Predicting Product Demand Using Seasonal Patterns
In part 1 we introduced a manufacturing company that’s seeking to improve their market predictions. Due to the cost of shipping products, the company needs to accurately predict demand two months into the future.
After trying several data transformations, we found the data may still be non-stationary (have seasonal or other trends). We tried using ARIMA (Autoregressive Integrated Moving Average) which helped reduce autocorrelations, but once again there were likely underlying seasonality components. Finally, we fit our ARIMA model to get a baseline model, returning around a 9% mean absolute percentage error and the predictions didn’t capture the trends in the data well.
In part 2, we apply seasonality models and provide examples using SARIMA (Seasonal Autoregressive Integrated Moving Average), Prophet (an additive model that fits non-linear trends with seasonality and holiday effects), and Holt-Winters (comprised of a forecast equation and three smoothing equations). We will start with SARIMA which uses the same models as ARIMA including auto regressive and moving average with the added benefit of identifying seasonality.
To compare the various options, we perform a grid search of SARIMA’s various parameters and check the AIC score to identify the possible best fit for the model. After running the experiments we find SARIMA (0,1,1) (0,1,1,12) has the lowest AIC score. Note: in our ARIMA trials we found ARIMA (0,1,0) performed the best, but in SARIMA we add a moving average order of 1. In our tests we also saw several SARIMA models testing similarly and it’s likely some of the parameters may not be clearly useful. We review the model summary to learn more about what’s going on.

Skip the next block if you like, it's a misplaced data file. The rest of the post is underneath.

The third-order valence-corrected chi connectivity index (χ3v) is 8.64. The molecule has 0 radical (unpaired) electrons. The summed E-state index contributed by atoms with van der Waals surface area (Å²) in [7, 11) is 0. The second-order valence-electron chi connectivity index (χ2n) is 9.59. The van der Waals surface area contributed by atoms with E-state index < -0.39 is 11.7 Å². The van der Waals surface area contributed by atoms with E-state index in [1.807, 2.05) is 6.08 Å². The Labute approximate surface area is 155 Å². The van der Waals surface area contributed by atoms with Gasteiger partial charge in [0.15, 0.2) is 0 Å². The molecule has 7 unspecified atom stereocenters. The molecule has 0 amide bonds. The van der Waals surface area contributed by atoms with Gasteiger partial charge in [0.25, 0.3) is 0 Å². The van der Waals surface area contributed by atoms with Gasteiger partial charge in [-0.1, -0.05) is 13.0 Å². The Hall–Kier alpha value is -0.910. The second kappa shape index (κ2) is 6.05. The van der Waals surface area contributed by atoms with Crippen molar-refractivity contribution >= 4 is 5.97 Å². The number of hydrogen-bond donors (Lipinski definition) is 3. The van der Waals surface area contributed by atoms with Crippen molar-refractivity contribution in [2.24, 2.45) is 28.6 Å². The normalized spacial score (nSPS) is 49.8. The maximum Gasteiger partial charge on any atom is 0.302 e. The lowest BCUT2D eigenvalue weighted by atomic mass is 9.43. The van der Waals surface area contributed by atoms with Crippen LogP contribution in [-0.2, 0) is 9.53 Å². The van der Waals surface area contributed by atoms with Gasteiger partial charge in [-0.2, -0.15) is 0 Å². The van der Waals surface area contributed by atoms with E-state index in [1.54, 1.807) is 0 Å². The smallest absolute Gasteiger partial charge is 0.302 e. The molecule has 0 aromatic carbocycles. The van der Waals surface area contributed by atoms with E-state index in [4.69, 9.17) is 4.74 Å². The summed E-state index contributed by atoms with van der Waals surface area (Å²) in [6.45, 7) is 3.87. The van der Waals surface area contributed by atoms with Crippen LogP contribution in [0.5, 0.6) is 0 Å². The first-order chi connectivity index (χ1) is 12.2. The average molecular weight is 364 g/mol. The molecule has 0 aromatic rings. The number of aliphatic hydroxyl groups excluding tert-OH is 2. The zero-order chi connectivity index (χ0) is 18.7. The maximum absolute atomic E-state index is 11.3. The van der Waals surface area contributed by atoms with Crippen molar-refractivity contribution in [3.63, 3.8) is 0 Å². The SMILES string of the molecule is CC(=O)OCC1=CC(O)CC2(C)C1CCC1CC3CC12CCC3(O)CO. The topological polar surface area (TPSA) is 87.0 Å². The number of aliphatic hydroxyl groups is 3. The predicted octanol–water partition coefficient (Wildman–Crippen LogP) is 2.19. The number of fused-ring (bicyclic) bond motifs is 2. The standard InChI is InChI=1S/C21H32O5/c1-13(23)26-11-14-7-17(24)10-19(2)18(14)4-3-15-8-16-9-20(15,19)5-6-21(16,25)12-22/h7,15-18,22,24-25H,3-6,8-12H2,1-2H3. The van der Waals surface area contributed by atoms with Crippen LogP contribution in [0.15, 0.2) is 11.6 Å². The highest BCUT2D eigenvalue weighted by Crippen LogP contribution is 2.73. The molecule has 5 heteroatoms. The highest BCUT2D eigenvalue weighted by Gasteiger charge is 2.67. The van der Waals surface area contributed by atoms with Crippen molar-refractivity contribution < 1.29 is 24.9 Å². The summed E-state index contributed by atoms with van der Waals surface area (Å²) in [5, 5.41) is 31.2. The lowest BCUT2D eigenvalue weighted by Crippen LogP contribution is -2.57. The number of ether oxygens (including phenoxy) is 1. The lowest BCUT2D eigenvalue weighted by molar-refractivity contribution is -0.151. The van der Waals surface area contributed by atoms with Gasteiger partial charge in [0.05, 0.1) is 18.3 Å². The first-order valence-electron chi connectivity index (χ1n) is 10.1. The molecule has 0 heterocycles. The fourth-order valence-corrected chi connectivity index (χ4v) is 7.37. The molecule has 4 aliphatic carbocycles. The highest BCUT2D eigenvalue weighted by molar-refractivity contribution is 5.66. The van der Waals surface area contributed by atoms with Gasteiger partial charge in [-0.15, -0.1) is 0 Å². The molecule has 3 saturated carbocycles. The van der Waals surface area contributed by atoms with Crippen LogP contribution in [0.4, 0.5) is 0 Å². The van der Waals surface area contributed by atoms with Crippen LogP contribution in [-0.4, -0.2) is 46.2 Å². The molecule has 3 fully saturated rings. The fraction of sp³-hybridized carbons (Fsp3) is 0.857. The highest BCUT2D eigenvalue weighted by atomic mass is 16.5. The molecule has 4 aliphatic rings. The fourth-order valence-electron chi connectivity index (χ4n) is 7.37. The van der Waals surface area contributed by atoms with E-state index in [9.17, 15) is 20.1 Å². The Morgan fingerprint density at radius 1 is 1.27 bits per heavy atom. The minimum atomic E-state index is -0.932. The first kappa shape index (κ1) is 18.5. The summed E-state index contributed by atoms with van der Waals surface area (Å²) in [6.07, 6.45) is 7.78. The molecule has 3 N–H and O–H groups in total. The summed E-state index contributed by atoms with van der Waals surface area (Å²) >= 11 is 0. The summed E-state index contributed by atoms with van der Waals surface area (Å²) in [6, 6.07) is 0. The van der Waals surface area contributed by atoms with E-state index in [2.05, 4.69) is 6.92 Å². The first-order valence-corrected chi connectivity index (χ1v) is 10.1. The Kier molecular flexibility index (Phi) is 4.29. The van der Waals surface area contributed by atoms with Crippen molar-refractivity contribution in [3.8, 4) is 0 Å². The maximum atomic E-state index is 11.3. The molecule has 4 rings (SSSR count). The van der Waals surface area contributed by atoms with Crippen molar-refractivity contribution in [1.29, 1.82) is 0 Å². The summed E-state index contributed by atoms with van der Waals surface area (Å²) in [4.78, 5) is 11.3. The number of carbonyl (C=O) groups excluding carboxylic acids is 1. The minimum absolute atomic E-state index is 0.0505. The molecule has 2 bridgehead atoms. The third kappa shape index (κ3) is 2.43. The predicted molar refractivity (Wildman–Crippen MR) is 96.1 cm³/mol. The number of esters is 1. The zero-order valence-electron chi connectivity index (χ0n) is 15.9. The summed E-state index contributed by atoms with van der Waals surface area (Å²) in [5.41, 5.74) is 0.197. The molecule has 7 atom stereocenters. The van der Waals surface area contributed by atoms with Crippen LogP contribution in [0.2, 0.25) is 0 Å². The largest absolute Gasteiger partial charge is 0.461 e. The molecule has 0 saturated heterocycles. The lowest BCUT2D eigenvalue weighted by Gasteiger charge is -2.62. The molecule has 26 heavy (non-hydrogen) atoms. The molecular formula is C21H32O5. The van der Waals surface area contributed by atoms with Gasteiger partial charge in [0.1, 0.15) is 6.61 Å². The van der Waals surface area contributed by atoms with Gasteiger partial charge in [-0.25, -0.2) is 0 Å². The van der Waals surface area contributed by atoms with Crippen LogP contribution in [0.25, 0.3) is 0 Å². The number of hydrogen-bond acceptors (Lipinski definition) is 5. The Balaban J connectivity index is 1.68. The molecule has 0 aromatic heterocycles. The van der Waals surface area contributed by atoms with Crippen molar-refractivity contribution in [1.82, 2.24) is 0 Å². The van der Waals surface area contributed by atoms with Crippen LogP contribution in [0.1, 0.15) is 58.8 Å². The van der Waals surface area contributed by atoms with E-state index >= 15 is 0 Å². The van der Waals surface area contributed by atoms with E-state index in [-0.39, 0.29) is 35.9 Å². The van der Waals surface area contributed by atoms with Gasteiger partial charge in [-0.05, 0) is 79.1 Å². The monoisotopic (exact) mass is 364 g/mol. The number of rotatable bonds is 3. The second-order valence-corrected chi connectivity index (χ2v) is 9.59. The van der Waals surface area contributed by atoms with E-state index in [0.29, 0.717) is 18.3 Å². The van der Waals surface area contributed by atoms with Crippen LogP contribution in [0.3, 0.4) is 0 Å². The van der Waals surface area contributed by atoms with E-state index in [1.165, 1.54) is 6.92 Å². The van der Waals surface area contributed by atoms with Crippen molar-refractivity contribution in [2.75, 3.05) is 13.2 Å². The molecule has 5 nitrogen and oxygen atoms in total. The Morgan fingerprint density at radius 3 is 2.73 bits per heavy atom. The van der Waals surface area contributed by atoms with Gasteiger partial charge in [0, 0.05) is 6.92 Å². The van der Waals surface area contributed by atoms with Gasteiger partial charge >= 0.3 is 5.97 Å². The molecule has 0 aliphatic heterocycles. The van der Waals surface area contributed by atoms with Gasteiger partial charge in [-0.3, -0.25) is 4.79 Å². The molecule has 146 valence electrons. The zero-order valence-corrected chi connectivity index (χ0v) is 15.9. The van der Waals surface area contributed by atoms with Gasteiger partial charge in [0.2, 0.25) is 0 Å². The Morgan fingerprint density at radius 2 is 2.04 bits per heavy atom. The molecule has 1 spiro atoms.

We then check whether the model generated a good fit to our data and whether it violates any assumptions. In Figure 2, the top left shows the residuals or errors from the model. We don’t see any patterns or trends in the residuals which is what we want to see. The top right histogram reviews the normality of errors and we see the residuals are roughly normally distributed. The bottom left Q-Q plot shows residuals following a linear trend as expected. Lastly, the correlogram shows most of the points in the blue region (the expected range), and although there are one or two fairly high autocorrelations we don’t see any major concerns.
Finally, we review how well the model fits the existing data. To do so, we use walk forward validation as we did when testing the ARIMA model in part 1. We make predictions two months into the future, but we add data and refit the model before moving to the third prediction. Using this method we only forecast two months out and for each subsequent month we update the model with new data. The final results of the model are shown in Figure 3 and verify what we expect. With a MAPE of 8.36 the performance has only slightly improved from the ARIMA model and the predictions still diverge quite significantly from the test values.
We now turn to Facebook’s Prophet model which can be used on non-stationary, univariate data that supports trend and seasonality. Compared to ARIMA and SARIMA, Prophet is a bit more straightforward to optimize and doesn’t require the iterative process of reviewing the differenced, moving average, and auto-regressor orders. Also, since it can use non-stationary data, there is no need to transform the data as we did previously. Once again we use the walk forward validation method and review the model performance. In Figure 2 we see a much better result than we saw with ARIMA or SARIMA, with a MAPE (Mean Absolute Percentage Error) of 6.09%. While the model struggles with the first few predictions, the predictions are closer to the ground truth – likely due to the model improving as new data is added.